No Wastage…Really?

Do read the fine print or the ‘*’ that comes in the advertisements when it says no wastage. This is seldom the case. Often times, the wastage on designer jewellery is quite high that even if there is a small waiver on wastage, you seldom stand to gain much.

The Way Out – RMGP

If you are keen on buying physical gold, then Reliance My Gold Plan helps you overcome all the above limitations.

rmgp_benefits

 

Besides this, you have a host of other features that make RMGP superior to jewellery schemes. Click here to read more for offers on the scheme.

 

 

 

 

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60 thoughts on “Why Reliance My Gold Plan is Superior to Your Jewelers’ Schemes

  1. Could you please explain the business logic for Reliance here? How are they getting benefited by RMGP?

  2. Had a clarification on the below points –

    Customer can request for a partial fulfilment at least 1 month prior to maturity date subject to a
    minimum fulfilment of 5 grams and in multiples of 0.5 grams thereafter. Customer can opt for
    the partial fulfilment in form of Coin as well as Jewellery. No change to the fulfilment preferences
    shall be allowed once the partial fulfilment request has been submitted

    What does this mean? Do we need to have 5 grams of gold?

    The Gold gram invoiced to the customer would be after adding the Administrative Charges on the Daily
    Gold Price. The Administrative Charge would be 1.5% of the Daily Gold Price and shall be non-refundable.
    For example, if the Daily Gold Price was Rs. 2800 per gram, then the price charged to the customer after
    applying the Administrative Charge would be Rs. 2842 per gram.

    As you mentioned that the amount would be distributed in 20 days cycle, so will the charges of 1.5% be on a daily basis.

    Fulfilment Processing Charge of 2.5% will be charged on fulfilment requests made within 1 year
    of Customer ID generation. The fulfilment Processing Charge will be levied on 12 times the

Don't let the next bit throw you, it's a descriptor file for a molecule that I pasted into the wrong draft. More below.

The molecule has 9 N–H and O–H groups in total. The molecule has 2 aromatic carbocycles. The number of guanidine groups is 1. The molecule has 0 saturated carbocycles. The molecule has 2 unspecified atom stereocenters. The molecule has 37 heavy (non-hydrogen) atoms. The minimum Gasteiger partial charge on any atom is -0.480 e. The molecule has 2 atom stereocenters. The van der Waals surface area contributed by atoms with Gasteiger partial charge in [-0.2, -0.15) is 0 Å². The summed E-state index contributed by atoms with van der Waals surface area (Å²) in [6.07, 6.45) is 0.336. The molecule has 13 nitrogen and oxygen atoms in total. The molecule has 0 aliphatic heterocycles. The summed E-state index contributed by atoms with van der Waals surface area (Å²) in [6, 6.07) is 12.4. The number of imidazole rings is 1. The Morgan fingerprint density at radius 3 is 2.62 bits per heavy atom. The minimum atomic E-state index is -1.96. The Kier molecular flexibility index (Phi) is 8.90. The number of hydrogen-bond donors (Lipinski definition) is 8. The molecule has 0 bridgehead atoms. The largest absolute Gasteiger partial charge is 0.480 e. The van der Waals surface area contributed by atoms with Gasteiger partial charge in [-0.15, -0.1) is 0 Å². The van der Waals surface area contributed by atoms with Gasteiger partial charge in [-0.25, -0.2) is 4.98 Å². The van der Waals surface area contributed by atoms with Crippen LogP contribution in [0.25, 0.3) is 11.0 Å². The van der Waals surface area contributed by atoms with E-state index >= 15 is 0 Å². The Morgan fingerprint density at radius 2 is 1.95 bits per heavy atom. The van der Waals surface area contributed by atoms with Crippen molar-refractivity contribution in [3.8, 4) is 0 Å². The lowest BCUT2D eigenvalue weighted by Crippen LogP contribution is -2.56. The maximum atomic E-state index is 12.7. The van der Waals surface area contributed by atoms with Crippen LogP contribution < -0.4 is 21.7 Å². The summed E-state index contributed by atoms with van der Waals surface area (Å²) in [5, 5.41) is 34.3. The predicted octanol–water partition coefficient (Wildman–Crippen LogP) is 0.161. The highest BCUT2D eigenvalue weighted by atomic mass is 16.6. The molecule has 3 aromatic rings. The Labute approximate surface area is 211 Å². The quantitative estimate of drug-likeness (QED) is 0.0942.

monthly subscription amount minus the cumulative subscription amount realized. For example, if
    the monthly subscription amount of the customer is Rs. 3000/- and the customer has so far paid
    Rs. 10,000 then Fulfillment Processing Charge @ 2.5% will be levied on Rs. 26,000 (i.e. Rs. 3000 x
    12 – Rs. 10,000).

    What would be the fulfilment charges if the gold is redeemed after 15 months?

    1. Hi Lloyd,

      1. Yes, you would need to have accumulated 5 grams of gold in your account to avail this partial fulfilment facility.
      2. The charge deduction happens first, and the remaining amount is averaged over the purchases on a daily basis. The charge is not averaged over the purchases.
      3. There is no fulfillment charges if the gold is redeemed after 15 months.

    1. Hi Anshuk,

      As per our agreement with our vendor we are not allowed to disclose the commission that we earn from selling this product.
      However all products that are available on our site are in the best interests of an investor.

  3. Seems like the gold prices in Reliance are very expensive. In their website today’s price its quoting Rs. 3,207.81 whereas the actual gold price is Rs. 2958 in mumbai. Do they have an explanation for this?
    On one had they are offering 20% extra but on the other hand there is a difference of Rs.50

    1. Hi Lloyd,